BEN SOLO'S BIG MOMENT
"I kept on at Adam saying, 'When you are Ben, how are we going to do it differently?' He's like, 'You got to give me time, you got to give me time.' In the meantime, we went back [to plan]. Because he was Ben, we threw in a few Easter eggs emulating things that Han Solo (Harrison Ford) did in some of the movies.
I think it was a bit of all of them, really. J.J. wanted a version. Adam wanted a version. I just wanted to pay homage. All I wanted is that when Kylo was Ben, that there was something slightly different about him. Just in his costume as well, it helped it a little bit. It was the undershirt so it looked a bit different and it made him look lighter. I think we did something different with his hair as well. So just that nuance to the eye would have made a change, and then Adam just did his own thing.
We did say, 'How about when Harrison does this and when Harrison did that in that movie, should we put [it] in?' Which he did.
I'd say it was predominantly Adam, really. He really researches his character. He comes in very, very well prepared as an actor, which again just makes my life very easy. I'd say that was all Adam, with me and J.J. maybe adding a little bit of salt and pepper, that's all."
THE DYAD IN TANDEM
"We considered [the dyad] all the time with each of [their] choreography. That was J.J.'s vision from day one.
Even in the very, very first draft of the script, that was always his vision, [that their styles] were always going to be intercut. We knew that. We just considered it when we were doing the choreography.
It was quite an easy process because we fully understood the vision that J.J. wanted. And I always knew the editor is just going to enhance it. You know, the impact of it is going to be so well-told on the screen.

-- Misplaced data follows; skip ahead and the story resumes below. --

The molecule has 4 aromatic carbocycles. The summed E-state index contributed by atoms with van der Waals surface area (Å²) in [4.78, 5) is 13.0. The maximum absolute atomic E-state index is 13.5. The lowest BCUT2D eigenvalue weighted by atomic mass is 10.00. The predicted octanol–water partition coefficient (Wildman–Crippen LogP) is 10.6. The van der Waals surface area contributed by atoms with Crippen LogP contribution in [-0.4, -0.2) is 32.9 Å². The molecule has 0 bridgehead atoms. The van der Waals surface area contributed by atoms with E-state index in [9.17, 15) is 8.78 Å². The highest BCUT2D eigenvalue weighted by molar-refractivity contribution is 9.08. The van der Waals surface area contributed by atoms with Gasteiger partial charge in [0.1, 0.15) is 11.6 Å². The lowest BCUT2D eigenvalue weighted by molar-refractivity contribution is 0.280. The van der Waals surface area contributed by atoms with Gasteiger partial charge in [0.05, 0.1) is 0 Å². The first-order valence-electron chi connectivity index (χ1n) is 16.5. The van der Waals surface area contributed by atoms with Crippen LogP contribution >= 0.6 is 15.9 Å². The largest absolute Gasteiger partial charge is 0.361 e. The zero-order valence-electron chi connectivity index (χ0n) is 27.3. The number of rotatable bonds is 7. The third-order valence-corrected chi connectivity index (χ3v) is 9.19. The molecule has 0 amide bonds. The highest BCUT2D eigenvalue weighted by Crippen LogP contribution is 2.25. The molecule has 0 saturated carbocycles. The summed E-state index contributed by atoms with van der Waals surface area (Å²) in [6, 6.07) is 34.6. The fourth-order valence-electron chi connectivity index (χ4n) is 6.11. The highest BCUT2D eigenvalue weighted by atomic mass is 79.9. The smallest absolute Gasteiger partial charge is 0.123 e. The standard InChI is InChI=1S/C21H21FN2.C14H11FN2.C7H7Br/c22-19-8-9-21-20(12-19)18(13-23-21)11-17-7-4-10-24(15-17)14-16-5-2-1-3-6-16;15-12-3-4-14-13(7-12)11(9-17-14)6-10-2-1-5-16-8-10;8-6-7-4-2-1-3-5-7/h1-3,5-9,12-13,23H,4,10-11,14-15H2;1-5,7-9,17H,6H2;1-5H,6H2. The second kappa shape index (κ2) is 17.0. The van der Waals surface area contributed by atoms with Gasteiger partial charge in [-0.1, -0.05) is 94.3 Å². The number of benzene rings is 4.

We did [the separate fights] with the doubles. At that point, it was hard getting the actors because filming was so intense for both of them. So we did it with the doubles.
It was a well-worked-up sequence and it was planned that way. The plan worked well."
PALPATINE DRAINING THE DYAD
"I mean that was just all the actors, really. At that point, it was easy for Daisy to be exhausted. It was virtually the last day of filming, as well, so it was easy for Daisy to be very exhausted.
Whenever we choreograph a fight and whenever we're going through the beats, we're always very clear on where the character is and how much energy the character is bringing in. And that's where J.J. is great because he has a great manner in which he explains to the actors exactly what he envisions the character to be, and what they're doing. So it was very little from me, if I'm honest. It was a great compilation of J.J. directing the guys.
For example, while we were rehearsing, we would put Daisy and Adam — but on separate occasions — in a harness and we'd have a push-pull kind of thing. We'd have them fighting against that push-pull and saying, “This is the exhaustion you should be feeling at the end when you drop to your knees and you're done. This is how empty you are at that point.”
And they love it because they just embraced anything that we wanted to bring them so that they knew where they were with the characters. So, we did do R&D work with them, but I have to say, they were so good that they always found it, if that makes sense."
Star Wars: The Rise of Skywalker is available now on digital and is available on Blu-ray and 4K on March 31, 2020.